Many students appear to have definitive opinions about mathematics. Students often proudly declare, “I hate math,” or even worse, “I can’t do math.” Would they use the same tone to announce, “I am illiterate”? The teaching of mathematics has changed over the years to include concepts that allow for more creativity and the use of advanced technologies which involve a more hands-on approach. Motivating math students takes a bit of work and ingenuity.

Motivate students using rewards that are related to the concepts on which they are attempting. For example, award computer time based on understanding time: If the teacher gives you 10 minutes of computer time, what fraction of an hour is that? How many degrees in a circle is that? What time will you be finished on the computer if you start at a certain time? How many students will be able to earn computer time in a class period if each gets ten minutes? Students will become interested if a) concepts are applied to their interests and b) if there is something in it for them; sometimes this is not evident, but some students are able to think in the long term about the benefits of their education, while others need more immediate gratification.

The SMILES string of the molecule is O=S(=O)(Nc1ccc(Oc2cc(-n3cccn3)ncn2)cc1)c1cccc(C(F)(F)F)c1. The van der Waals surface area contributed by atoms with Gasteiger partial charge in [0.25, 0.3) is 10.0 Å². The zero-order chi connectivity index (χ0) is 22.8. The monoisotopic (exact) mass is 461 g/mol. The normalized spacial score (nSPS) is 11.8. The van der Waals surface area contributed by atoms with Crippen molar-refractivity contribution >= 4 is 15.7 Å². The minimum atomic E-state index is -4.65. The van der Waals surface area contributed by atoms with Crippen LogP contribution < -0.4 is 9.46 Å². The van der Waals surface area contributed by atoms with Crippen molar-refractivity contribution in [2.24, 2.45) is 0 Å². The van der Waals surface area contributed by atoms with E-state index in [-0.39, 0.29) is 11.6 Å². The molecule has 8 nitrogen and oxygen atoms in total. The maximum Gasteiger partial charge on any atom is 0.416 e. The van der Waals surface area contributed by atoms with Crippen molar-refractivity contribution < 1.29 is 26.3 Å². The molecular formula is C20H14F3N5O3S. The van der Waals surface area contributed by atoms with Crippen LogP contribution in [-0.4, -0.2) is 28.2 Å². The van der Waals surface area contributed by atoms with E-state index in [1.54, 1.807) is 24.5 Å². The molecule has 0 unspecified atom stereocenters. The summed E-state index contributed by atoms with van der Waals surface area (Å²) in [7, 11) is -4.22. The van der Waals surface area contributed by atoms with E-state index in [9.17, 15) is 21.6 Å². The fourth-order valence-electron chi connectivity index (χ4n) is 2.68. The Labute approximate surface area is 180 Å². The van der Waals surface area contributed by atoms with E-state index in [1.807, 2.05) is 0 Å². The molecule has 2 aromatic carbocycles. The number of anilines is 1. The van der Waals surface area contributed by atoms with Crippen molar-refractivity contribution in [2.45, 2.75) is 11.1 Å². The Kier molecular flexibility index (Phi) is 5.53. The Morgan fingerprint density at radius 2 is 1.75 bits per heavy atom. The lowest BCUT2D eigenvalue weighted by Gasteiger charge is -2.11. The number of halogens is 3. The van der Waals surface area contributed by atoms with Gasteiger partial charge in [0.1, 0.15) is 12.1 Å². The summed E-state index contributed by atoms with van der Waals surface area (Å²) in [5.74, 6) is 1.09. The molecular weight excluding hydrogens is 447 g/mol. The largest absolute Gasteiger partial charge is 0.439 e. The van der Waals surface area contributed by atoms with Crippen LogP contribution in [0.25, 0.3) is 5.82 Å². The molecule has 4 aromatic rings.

Keeping students motivated by interesting them is possible if the teacher plans out activities that are fun and again, applicable. For example, suppose a teacher was teaching about fractions and leading up to ratio and proportion. Use food to motivate. Bring in a square, rectangular, or circular baked item (and since schools today are rather health conscious, maybe a carrot cake or zucchini bread may be acceptable — but remember to hold off on the nuts due to allergies.). Students can practice portioning out equivalent amounts in a variety of ways. Advanced students can practice scaling the recipe up or down to serve different amounts of people. Use calculators to cut down on the tedious calculations and concentrate on the method.

Engaging students in social situations can improve the atmosphere of the classroom as well. Attempting to keep today’s students in their seats and lecturing to them is not productive. Today’s classroom is a diverse “garden” of students with a variety of needs and learning styles. Having a classroom in which students are up and conversing does not mean a loss of control of the classroom, a situation that teachers dread (some of the old school principals need to be noting that last statement—discussion amongst students is a wonderful thing; teachers should be facilitating these discussions by making certain students are on track). Explain the rules of working in groups and reinforce positive behaviors.